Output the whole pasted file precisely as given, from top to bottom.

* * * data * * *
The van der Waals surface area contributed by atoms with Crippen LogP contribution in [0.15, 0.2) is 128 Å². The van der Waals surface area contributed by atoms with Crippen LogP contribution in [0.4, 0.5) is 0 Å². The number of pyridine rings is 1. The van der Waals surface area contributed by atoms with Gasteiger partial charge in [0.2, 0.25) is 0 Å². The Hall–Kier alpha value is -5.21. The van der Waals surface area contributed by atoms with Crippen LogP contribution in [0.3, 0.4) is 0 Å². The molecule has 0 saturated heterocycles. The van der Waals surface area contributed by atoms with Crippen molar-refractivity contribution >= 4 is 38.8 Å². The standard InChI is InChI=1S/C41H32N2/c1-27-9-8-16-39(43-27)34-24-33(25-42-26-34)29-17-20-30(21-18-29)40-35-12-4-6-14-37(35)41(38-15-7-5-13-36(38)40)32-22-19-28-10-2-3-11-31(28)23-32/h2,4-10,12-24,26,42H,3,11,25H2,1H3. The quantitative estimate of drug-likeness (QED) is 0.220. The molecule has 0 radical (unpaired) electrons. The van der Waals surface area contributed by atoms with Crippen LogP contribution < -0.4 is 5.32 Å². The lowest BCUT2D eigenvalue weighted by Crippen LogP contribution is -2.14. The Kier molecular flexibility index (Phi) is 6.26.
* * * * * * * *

The van der Waals surface area contributed by atoms with Crippen LogP contribution in [0.15, 0.2) is 128 Å². The van der Waals surface area contributed by atoms with Crippen LogP contribution in [0.4, 0.5) is 0 Å². The number of pyridine rings is 1. The van der Waals surface area contributed by atoms with Gasteiger partial charge in [0.2, 0.25) is 0 Å². The Hall–Kier alpha value is -5.21. The van der Waals surface area contributed by atoms with Crippen LogP contribution in [0.3, 0.4) is 0 Å². The molecule has 0 saturated heterocycles. The van der Waals surface area contributed by atoms with Crippen molar-refractivity contribution >= 4 is 38.8 Å². The standard InChI is InChI=1S/C41H32N2/c1-27-9-8-16-39(43-27)34-24-33(25-42-26-34)29-17-20-30(21-18-29)40-35-12-4-6-14-37(35)41(38-15-7-5-13-36(38)40)32-22-19-28-10-2-3-11-31(28)23-32/h2,4-10,12-24,26,42H,3,11,25H2,1H3. The quantitative estimate of drug-likeness (QED) is 0.220. The molecule has 0 radical (unpaired) electrons. The van der Waals surface area contributed by atoms with Crippen LogP contribution < -0.4 is 5.32 Å². The lowest BCUT2D eigenvalue weighted by Crippen LogP contribution is -2.14. The Kier molecular flexibility index (Phi) is 6.26.